Faecal coliforms are a subset of coliforms that are present specifically in the gut and faeces of warm-blooded animals, and the best indicator of whether water has been contaminated. There cannot be any detectable. E Coli are the major subset of coliforms. Unfortunately, when I had the test done, I misunderstood, and they only tested for e coli (of which they couldn’t detect any). When discussing the results with them, I realised the faecal coliform test is a different one, less specific than the e coli test, and I’ve asked them to retest for this.

I also asked the labs specifically about giardia, a parasite which some believe they have caught from the water. They do not test for this specifically, but apparently the presence of faecal coliforms and e coli is an indicator that other harmful microbes may be present, which is why they are tested for.

The water looks in great shape so far, but unfortunately I missed the one key test – I’ll update with those results when they’re available.

After speaking to Swift, they suggested there wasn’t a need for a separate test, as the results were very good and it would be very unusual to have faecal coliforms with the other results as they were.

Instead, I will do another test in a few months, so that we can be sure the water maintains its quality.

The Scramble for Africa and a Savoy cabbage

The world this weekend welcomed its newest country, and the 193rd member of the United Nations, with the independence of South Sudan, which separated from the rest of Sudan.

If ever a child has been born into a challenging situation it’s this one. The area faced civil war from 1955 to 1972, followed by a second civil war from 1983 to 2005. Approximately one third of the population were killed in these devastating wars, and more than half internally or externally displaced. Although the area has seen relative peace recently, there are still at least seven armed groups active in the country, affecting nine of the ten states, as well as unsettled questions with Sudan over oil revenues, borders and foreign debt.

A challenge indeed.

But before the country has even been born its land is being leased out. There has been much criticism of huge land deals in Africa recently, with foreign corporations and countries buying or leasing large tracts of land, either to grow food or to exploit minerals. Many of these have been arranged by political elites in the country, with no consideration of, or benefit for, the people living on the land.

In South Sudan, a Texas-based corporation has leased up to a million hectares for the next 49 years. The lease allows them all mineral, forestry and agricultural rights on the land, without limitation. The cost of the deal? $25,000.

The lease was signed with the Mukaya Payam Cooperative, a fictitious co-operative consisting of a local paramount chief and a group of influential locals, who’ve signed the agreement behind the backs of the community.

The new scramble for Africa is taking place not through armies of occupation, but through shady land deals. Similar deals in Ethiopia and Congo, which have been trumpeted as bringing welcome investment, have simply resulted in smallholders, who have farmed it for generations and only have customary rights, being pushed off. In Madagascar, an island rather pressed for space unlike sparsely populated South Sudan, a deal was responsible for the downfall of a government. The African Union is trying to draw up a code of conduct to limit such abuses, but the people of Africa’s newest country are already being burdened with such abuses.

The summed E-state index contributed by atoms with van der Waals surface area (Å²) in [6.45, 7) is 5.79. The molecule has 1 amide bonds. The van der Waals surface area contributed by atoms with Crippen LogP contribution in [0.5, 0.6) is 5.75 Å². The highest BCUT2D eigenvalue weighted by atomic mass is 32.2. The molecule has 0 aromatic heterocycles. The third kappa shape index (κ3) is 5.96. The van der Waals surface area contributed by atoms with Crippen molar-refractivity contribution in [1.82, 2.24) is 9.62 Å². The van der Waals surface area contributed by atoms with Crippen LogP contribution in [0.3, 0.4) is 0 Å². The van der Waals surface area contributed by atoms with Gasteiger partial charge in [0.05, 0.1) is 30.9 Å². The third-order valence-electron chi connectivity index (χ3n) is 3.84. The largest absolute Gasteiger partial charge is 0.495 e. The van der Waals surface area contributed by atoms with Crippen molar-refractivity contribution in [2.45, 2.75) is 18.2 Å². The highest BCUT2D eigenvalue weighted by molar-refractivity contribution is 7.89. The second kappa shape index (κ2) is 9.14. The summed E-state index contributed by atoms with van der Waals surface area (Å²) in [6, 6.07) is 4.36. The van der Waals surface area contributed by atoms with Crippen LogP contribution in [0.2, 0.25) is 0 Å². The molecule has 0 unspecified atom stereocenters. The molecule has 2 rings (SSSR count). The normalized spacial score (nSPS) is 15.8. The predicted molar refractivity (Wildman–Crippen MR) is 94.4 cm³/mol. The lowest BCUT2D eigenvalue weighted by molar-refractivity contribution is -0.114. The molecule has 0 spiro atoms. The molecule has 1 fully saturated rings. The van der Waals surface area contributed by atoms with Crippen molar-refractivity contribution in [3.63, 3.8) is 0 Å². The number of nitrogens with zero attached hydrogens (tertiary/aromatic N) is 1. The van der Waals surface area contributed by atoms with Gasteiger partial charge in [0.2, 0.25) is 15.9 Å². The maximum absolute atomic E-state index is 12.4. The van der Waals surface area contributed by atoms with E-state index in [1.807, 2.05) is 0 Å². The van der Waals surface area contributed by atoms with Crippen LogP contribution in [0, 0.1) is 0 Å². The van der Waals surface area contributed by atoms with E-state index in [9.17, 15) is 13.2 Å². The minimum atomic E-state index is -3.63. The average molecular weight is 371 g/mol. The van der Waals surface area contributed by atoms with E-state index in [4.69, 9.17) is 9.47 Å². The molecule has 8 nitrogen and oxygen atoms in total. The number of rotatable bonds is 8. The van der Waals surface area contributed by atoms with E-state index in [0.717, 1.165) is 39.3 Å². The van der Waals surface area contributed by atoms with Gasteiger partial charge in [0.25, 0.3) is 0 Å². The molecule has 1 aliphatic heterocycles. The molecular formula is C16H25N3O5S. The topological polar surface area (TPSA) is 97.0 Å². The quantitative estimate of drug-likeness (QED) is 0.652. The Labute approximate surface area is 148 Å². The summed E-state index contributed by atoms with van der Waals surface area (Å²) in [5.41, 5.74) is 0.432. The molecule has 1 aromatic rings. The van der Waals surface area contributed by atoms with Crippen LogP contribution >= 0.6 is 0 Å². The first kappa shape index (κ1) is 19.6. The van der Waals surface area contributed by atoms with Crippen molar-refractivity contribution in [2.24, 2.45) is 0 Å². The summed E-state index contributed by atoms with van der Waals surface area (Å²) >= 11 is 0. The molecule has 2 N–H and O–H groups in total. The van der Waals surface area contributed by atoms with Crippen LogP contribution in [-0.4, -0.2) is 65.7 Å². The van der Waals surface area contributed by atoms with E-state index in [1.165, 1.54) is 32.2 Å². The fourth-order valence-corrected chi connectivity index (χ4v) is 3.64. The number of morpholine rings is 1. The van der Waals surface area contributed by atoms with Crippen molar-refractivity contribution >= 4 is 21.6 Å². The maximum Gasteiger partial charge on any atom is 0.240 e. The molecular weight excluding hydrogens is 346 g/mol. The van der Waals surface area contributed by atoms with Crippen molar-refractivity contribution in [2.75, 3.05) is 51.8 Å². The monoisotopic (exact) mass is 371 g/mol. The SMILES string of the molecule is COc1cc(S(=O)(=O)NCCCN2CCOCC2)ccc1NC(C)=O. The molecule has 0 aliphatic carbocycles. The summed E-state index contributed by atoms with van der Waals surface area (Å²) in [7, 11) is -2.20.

Savoy Cabbage
In Cape Town, the term “Savoy Cabbage” is probably better known as a restaurant, but it’s also, unsurprisingly, a variety of cabbage.

A descendant of the same wild cabbage family that’s brought us broccoli, kohlrabi, cauliflower and kale, it’s a nutritional powerhouse, Savoy cabbage is regarded as the sweetest and most tender cabbage variety, with none of the sulphurous odour sometimes associated with other (usually overcooked) cabbage. It’s also relatively tender, and one of the easiest cabbages to eat raw.

New this week
This week we’re offering new goats cheeses from the delightfully named Wilde and Roare in Swellendam (gouda, cream cheese and feta), as well as tahini and almond butter, both raw and roasted, made from certified organic nuts and seeds here in Cape Town by Kitchen Garden.

Have a great week,
Ian and the Ethical team

Place of Sweet Water

Cape Town is blessed to have an abundance of great quality spring water. Much of it has been blocked, built on, or left to empty into a river. The spring in the city centre that once quenched the thirst of visiting sailors is now embedded in the Golden Acre Mall. This same spring pours 2.4 millions litres of water each day, almost a litre for every person in Cape Town, straight into the stormwater system.

Organisations like Reclaim Camissa (Camissa is the ancient Khoi name for Cape Town, meaning “Place of Sweet Water”) are doing fantastic work in researching these forgotten springs, and integrating them into a future sustainable Cape Town.

Many of us collect water from the Newlands Spring, or other similar springs. We’ve had numerous requests to deliver water with our orders, so, starting from this week, that’s what we’re doing!

The water is freely available for anyone to collect from the Newlands spring, but we’re offering the service to collect it for you, and deliver it with the rest of your order. It will come in a 10 litre re-usable water bottle, which will be included as part of the price.

In future, we’re hoping to be able to refill it for you without the need of buying another one.

Gaia Market
We haven’t been at a market for many years now, but this weekend we’ll be attending the Gaia Food Market in Constantia, a new speciality market dedicated to authentic plant-based cuisine. If you’re in the area, come pay us a visit at the Alphen Hall from 9am.

New Wellington collection point
We’ve recently added Newlands and Noordhoek collection points, and this week it’s the turn of Wellington. You can now collect your boxes from Bloublommetjieskloof Farm shop near Wellington.

Have a great week,
Ian and the Ethical team